When the source voltage increases and the current gets closer to 0A, an inductive voltage on the secondary side also drops. Because the OP-amp 33 is biased toward the negative polarity, the OP-amp 33 applies a bias signal having the negative polarity to the base B, and inactivates the bipolar transistor 51.

When the polarity of the source voltage becomes negative, the bipolar transistor 11 and the diode 11 b become non conductive. Thus, no current flows through the primary winding of the current transformer 31, and also no current is generated by the secondary winding thereof. However, because the OP-amp 33 is biased toward the negative polarity, the OP-amp 33 applies a control signal having the negative polarity to the base B of the bipolar transistor 11. Thus, the bipolar transistor 11 is inactivated completely, the whole of the source voltage is applied between the emitter E and the collector C, and a ground voltage is applied to the load 17.

As described above, an alternating voltage can be rectified by the structures shown in FIGS. 22(A), (B), and 23(A), (B). Moreover, because the bipolar transistor 11 is activated in the saturation area, the voltage between the emitter E and the collector C is almost 0V, thus, the rectification with almost no loss can be accomplished.

Similarly, the rectification circuit shown in FIG. 7 may be modified as shown in FIG. 24, and the rectification circuit shown in FIG. 10 may be modified as shown in FIG. 25.

Moreover, the rectification circuit shown in FIG. 12 may be modified as shown in FIG. 26, and the rectification circuit shown in FIG. 15 may be modified as shown in FIG. 27.

Furthermore, the rectification circuit shown in FIG. 13 may be modified as shown in FIG. 28, and the rectification circuit shown in FIG. 16 may be modified as shown in FIG. 29.

In each of these rectification circuits, because a control section for switching the transistor is disposed on the ground side (load side), no voltage is applied to the control section when a reverse voltage is applied, therefore, it is safe. Also, the source voltage can be reduced.

And, it is efficient because the operational voltages of the OP-amps 21 and 33 are obtained from the rectified voltage.

The diode 11 b may be removed.

FIG. 32 shows another example of the rectification circuit of the present invention.

In a rectification circuit 100 shown in FIG. 32, a field effect transistor 110 is, for example, an N-channel type MOS-FET, and the source thereof is connected to a secondary coil of a transformer 112, and drain terminal D is connected to a load 113.

A branch line extending from source terminal S of the FET 110 and a power supplying line whose potential is 0 are connected to a positive input terminal of an OP-amp 111 which is one of the components forming a control circuit, and a branch line extending from the drain terminal D is connected to a negative input terminal of the OP-amp 11 via a resistor Ra. A diode Dr is connected between the input terminals to hinder a sneak current. A potential dividing resistor Rc is connected between the power supplying line of a positive bias potential (Vcc) and the negative input terminal (−) of the OP-amp 111. The output from the OP-amp 111 is input to gate G of the FET 110 via a resistor Rb. It is preferred that, for example, the resistors Ra, Rb and Rc be approximately 10 kΩ, 2 MΩ and 180Ω, respectively. The resistor Rb is used for adjusting the potential, however, it may be removed when an FET is used. In a practical usage, for example, a capacitor having a predetermined capacity is connected parallel to the load 113.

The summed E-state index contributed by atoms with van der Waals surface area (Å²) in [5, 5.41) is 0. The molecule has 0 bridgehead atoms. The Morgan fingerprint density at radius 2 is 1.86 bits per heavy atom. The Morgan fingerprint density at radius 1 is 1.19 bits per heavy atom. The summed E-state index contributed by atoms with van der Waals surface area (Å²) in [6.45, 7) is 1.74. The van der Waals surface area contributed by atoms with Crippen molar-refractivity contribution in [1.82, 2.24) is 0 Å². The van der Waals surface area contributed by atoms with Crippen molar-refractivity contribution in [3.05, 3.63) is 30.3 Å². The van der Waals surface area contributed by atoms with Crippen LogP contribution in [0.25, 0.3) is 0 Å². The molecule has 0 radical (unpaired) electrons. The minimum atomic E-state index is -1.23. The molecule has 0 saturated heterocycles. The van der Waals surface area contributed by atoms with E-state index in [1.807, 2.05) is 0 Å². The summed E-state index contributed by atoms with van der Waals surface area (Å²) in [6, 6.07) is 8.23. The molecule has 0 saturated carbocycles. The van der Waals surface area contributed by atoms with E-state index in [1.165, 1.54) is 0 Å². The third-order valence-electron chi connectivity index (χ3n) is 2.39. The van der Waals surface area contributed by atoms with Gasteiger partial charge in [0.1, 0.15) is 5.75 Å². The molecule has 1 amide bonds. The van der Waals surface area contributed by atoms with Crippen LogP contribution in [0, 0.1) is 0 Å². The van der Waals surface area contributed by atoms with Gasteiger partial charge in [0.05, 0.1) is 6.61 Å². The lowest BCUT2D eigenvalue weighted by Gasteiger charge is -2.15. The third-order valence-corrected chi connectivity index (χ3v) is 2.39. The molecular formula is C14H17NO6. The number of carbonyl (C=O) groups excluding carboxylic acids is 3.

Also in the circuit shown in FIG. 32, a balance is maintained between the positive and negative input terminals of the OP-amp 111 when the alternating power is not input to the FET 110. Therefore, the potential of the output Sb from the OP-amp 111 becomes 0. Under this condition, let it be supposed that a sine wave alternating voltage Sa is input to the FET 110 from the transformer 112 as shown in FIG. 33 (A). In the FET 110, the potential at the source terminal S becomes very higher than the potential at the drain terminal D when the polarity of the alternating voltage Sa is positive. At that moment, the OP-amp 111 detects that the potential difference occurs based on the potential difference between the positive and negative input terminals, and change the output potential Sb to a positive bias potential (Vcc). Meanwhile, because the potential at the source terminal S becomes lower than the potential for the drain terminal D at the time that the polarity of the alternating voltage Sa changes to negative from positive, the OP-amp 111 detects this change, and changes the output voltage Sb to a negative bias potential (−Vcc) immediately. The waveform shown in FIG. 33 (B) shows changes in the potential of the output Sb from the OP-amp 111.

When the polarity of the output voltage Sb from the OP-amp 111 is positive, the FET 110 is turned on, therefore, a current flows from the source terminal S to the drain terminal D. On the other hand, when the output voltage Sb from the OP-amp 111 has a negative bias potential, the FET 110 is turned off, therefore, the current is cut off. As a result, the voltage (rectified voltage) Sc to be applied to the load 113 becomes a pulsating voltage from which only the negative polarity components of sine waves have been removed as shown in FIG. 33 (C).